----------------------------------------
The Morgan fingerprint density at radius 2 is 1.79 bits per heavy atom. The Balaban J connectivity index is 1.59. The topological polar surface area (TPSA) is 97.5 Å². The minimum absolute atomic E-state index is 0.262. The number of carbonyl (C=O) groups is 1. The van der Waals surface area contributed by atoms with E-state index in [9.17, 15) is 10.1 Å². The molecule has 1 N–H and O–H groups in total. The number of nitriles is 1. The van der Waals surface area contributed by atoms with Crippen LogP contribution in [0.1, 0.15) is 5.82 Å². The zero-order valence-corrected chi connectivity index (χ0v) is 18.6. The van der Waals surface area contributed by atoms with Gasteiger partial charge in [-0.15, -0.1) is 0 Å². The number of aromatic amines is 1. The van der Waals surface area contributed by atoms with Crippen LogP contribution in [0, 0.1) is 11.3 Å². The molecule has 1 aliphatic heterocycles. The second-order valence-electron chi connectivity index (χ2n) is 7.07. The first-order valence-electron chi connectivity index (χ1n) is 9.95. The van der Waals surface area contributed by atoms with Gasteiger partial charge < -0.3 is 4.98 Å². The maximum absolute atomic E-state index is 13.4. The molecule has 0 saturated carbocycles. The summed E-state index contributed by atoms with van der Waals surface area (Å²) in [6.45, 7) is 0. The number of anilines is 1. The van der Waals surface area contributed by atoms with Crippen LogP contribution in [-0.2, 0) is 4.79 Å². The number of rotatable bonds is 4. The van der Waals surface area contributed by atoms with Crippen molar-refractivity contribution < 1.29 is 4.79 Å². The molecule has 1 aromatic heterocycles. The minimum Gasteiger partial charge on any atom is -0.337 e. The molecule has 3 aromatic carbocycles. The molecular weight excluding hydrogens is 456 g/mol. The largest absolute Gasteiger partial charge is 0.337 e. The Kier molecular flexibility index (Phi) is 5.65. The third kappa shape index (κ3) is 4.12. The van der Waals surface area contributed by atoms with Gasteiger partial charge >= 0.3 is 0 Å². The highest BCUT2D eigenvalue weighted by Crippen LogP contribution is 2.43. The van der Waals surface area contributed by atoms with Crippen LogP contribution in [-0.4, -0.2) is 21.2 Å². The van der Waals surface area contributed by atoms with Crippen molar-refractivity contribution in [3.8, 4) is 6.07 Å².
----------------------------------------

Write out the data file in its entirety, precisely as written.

The Morgan fingerprint density at radius 2 is 1.79 bits per heavy atom. The Balaban J connectivity index is 1.59. The topological polar surface area (TPSA) is 97.5 Å². The minimum absolute atomic E-state index is 0.262. The number of carbonyl (C=O) groups is 1. The van der Waals surface area contributed by atoms with E-state index in [9.17, 15) is 10.1 Å². The molecule has 1 N–H and O–H groups in total. The number of nitriles is 1. The van der Waals surface area contributed by atoms with Crippen LogP contribution in [0.1, 0.15) is 5.82 Å². The zero-order valence-corrected chi connectivity index (χ0v) is 18.6. The van der Waals surface area contributed by atoms with Gasteiger partial charge in [-0.15, -0.1) is 0 Å². The number of aromatic amines is 1. The van der Waals surface area contributed by atoms with Crippen LogP contribution in [0, 0.1) is 11.3 Å². The molecule has 1 aliphatic heterocycles. The second-order valence-electron chi connectivity index (χ2n) is 7.07. The first-order valence-electron chi connectivity index (χ1n) is 9.95. The van der Waals surface area contributed by atoms with Gasteiger partial charge < -0.3 is 4.98 Å². The maximum absolute atomic E-state index is 13.4. The molecule has 0 saturated carbocycles. The summed E-state index contributed by atoms with van der Waals surface area (Å²) in [6.45, 7) is 0. The number of anilines is 1. The van der Waals surface area contributed by atoms with Crippen LogP contribution in [-0.2, 0) is 4.79 Å². The number of rotatable bonds is 4. The van der Waals surface area contributed by atoms with Crippen molar-refractivity contribution < 1.29 is 4.79 Å². The molecule has 1 aromatic heterocycles. The minimum Gasteiger partial charge on any atom is -0.337 e. The molecule has 3 aromatic carbocycles. The molecular weight excluding hydrogens is 456 g/mol. The largest absolute Gasteiger partial charge is 0.337 e. The Kier molecular flexibility index (Phi) is 5.65. The third kappa shape index (κ3) is 4.12. The van der Waals surface area contributed by atoms with Gasteiger partial charge >= 0.3 is 0 Å². The highest BCUT2D eigenvalue weighted by Crippen LogP contribution is 2.43. The van der Waals surface area contributed by atoms with Crippen LogP contribution in [-0.4, -0.2) is 21.2 Å². The van der Waals surface area contributed by atoms with Crippen molar-refractivity contribution in [3.8, 4) is 6.07 Å².